The Way We Vote: The Local Dimension of American Suffrage
To a degree unique among democracies, the United States has always placed responsibility for running national elections in the hands of county, city, and town officials. The Way We Vote explores the causes and consequences of America's localized voting system, explaining its historical development and its impact on American popular sovereignty and democratic equality.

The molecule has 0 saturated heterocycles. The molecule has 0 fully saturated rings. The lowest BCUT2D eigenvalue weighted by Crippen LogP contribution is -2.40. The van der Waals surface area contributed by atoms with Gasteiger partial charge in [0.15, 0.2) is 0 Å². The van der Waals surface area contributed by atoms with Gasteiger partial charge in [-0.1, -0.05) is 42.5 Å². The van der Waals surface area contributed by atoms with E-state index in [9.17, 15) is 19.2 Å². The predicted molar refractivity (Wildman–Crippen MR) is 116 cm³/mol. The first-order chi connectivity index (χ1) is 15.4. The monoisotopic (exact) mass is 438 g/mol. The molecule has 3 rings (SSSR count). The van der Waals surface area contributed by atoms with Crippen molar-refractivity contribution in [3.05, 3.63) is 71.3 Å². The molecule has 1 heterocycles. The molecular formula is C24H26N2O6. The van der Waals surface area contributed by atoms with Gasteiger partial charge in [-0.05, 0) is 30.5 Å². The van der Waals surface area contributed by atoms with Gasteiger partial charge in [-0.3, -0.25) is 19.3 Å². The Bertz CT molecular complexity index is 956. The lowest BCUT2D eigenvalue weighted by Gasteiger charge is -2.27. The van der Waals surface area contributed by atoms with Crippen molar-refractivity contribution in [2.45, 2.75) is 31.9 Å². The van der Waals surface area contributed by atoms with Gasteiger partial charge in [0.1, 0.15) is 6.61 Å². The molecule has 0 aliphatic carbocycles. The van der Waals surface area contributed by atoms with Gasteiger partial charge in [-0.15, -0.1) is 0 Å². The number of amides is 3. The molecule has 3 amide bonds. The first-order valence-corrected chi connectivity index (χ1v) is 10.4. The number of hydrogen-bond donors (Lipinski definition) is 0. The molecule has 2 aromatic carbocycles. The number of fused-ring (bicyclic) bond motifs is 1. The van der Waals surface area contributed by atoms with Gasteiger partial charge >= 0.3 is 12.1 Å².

The book shows that local electoral variation has endured through dramatic changes in American political and constitutional structure, and that such variation is the product of a clear, repeated developmental pattern, not simple neglect or public ignorance. Legal materials, statutes and Congressional debates, state constitutional-convention proceedings, and the records of contested Congressional elections illuminate a long record of federal and state intervention in American electoral mechanics. Lawmakers have always understood that a certain level of disorder characterizes U.S. national elections, and have responded by exercising their authority over suffrage practices--but only in limited ways, effectively helping to construct our triply-governed electoral system.